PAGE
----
Punishment versus Rehabilitation
July 22, 2012
Arnold Wicker, Sr., C.P.P.
Punishment versus Rehabilitation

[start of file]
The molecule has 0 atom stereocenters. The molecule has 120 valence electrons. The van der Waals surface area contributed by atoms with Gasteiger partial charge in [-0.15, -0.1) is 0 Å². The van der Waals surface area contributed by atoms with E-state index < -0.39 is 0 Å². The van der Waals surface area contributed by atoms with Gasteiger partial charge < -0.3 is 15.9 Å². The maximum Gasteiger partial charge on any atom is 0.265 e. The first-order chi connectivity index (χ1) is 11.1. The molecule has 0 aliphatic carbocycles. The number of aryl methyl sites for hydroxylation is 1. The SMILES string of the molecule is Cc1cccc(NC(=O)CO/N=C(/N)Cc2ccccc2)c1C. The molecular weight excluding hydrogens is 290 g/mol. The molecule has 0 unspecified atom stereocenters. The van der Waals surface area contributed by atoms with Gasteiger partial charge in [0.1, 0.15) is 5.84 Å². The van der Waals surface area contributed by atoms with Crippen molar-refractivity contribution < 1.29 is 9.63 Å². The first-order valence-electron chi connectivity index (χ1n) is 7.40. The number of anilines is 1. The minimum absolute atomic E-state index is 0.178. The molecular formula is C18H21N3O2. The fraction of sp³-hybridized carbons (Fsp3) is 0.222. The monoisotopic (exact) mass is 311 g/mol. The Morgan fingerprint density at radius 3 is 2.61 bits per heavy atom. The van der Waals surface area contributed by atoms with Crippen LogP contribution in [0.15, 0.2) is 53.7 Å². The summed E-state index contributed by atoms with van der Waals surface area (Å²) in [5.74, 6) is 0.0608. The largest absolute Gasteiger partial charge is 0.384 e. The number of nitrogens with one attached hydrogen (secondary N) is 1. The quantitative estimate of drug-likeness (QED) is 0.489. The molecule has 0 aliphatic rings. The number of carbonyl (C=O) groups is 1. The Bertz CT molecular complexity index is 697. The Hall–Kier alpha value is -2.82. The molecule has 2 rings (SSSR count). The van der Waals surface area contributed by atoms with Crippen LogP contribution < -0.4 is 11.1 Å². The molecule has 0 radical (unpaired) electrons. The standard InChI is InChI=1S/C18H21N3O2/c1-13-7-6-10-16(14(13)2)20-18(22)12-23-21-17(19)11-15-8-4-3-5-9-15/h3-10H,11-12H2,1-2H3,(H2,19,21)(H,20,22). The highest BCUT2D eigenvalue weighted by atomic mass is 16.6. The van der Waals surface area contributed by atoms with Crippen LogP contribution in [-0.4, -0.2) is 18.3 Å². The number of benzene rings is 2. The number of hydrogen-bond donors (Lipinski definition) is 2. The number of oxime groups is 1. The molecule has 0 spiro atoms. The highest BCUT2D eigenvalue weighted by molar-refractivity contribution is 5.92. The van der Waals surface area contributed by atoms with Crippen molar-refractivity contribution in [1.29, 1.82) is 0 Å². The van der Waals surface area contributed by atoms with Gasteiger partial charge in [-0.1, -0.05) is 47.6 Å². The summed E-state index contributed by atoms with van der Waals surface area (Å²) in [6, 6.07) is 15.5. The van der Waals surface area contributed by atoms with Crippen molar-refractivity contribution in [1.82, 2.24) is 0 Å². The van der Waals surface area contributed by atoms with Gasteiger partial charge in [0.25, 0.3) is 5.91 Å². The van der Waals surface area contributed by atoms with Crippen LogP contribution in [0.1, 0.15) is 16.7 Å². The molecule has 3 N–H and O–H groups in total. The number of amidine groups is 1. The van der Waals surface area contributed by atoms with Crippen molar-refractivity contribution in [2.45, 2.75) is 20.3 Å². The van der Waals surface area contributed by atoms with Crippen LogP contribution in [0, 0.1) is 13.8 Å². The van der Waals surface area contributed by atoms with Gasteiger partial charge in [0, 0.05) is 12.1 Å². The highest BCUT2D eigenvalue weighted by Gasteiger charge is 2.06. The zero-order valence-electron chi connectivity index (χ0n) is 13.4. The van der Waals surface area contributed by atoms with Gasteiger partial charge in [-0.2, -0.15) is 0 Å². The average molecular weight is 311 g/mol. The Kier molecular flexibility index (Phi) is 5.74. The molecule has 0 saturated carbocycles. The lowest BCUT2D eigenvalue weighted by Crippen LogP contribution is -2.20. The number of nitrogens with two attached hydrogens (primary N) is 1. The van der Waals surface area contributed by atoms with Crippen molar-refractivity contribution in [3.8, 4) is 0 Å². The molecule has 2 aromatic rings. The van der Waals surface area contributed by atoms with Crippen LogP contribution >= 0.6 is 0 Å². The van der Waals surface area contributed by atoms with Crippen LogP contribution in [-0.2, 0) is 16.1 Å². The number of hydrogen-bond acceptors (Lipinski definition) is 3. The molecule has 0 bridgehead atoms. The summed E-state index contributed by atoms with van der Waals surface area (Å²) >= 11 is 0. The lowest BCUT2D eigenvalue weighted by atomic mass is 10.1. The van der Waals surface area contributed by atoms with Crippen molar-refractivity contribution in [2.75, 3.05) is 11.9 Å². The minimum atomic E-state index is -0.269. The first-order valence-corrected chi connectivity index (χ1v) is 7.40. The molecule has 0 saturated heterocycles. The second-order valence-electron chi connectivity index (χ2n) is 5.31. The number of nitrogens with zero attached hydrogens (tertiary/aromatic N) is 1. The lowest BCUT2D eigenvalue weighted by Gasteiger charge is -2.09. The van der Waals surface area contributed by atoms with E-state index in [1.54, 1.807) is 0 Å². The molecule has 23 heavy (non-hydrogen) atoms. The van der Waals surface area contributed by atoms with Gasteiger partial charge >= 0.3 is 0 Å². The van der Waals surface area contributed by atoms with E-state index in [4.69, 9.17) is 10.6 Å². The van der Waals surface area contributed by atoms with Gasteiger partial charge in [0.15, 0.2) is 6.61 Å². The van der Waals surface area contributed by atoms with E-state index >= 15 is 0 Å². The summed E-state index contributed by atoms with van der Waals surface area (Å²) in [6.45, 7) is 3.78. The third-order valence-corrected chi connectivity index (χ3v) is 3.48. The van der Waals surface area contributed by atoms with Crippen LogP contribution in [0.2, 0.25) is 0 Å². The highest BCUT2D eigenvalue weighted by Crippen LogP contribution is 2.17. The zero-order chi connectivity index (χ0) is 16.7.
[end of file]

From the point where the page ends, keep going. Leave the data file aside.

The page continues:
Citizens living in a free society depend on a justice system and the rule of law to create a perception of security that allows for a dynamic and productive environment. Throughout history members of society that failed to comply with, or broke established laws of society have been penalized or punished. Methods of punishment became more sophisticated as the public embraced civilization. Time and the consistent influence of the political structure have complicated a system developed to ensure citizens security within conventional communities. Initial remedies preferred to combat law-breaking concentrated on punishment and retribution, or the justice of vengeance. Today a more educated and enlightened society contemplates the idea of rehabilitation. As the criminal element and the inmate population developed, it became evident that a strategy to identify and attack causation both inside correctional facilities and in the communities was necessary. The effects of the ideologies concerning punishment and rehabilitation, and the applied theories of these philosophies inside correctional facilities and within communities, and the subsequent effects on recidivism rates has become a solemn topic of discussion between politicians and communities. Legislators and citizens must contemplate the effects of these ideologies in regard to community safety and cost to the taxpayer. This research will discuss positive and negative effects of the punishment and rehabilitative philosophies in regard to the inmate population and the community, and subsequent effects on community safety, recidivism, and taxpayer cost. Punishment of those deemed law-breakers is the oldest practice of justice and is contended to remain the most effective. Social condemnation, isolation from the public, retribution, and incapacitation of law violators has been a principle of the justice system from its establishment. The fundamental theory of removing a law-breaker from society and isolating groups of law-breakers in institutions that create environments conducive to suffering or existing held accountable for crimes committed has been the foremost strategy employed by countries around the world. The primary objective of the punishment theory is to restore the sense of security and justice to the victim and the community while establishing a technique of deterrence to prevent future offenders. Diane Whiteley deliberates the consequentialist concepts that rationalize punishment based on communal advantage. The offender gets what he or she deserves, and the public is placated. She contends, however, that retributive theories are ineffective in addressing the association of the victim to the exercise of punishment theory. The concern identified is that the benefit to society may outweigh the needs of the victim (Whiteley, 1998). Gray Cavender discusses the collapse of the rehabilitative theory in the 1970s because of increasing crime and recidivism rates, and the adoption of a model based more on sanctioning guidelines grounded in the administration of justice. Operational features of the program consist of determinate sentencing, mandated sentencing for certain crimes, stricter parole, and probation guidelines, and commissions to manage programming. The program is focused on retribution, deterrence, and incapacitation. The ideology is driven by the concept of individual citizen accountability. Citizens are accountable to self and community and when obligations to either are not met punishment is justified (Cavender, 1984). The premise to punishment is retribution, or the proposition of payback. The offender commits a crime and attempts to pay back a debt to society or a victim. Modern correctional facilities employ behavior modification techniques based on the premise of punishment daily. Inmates...
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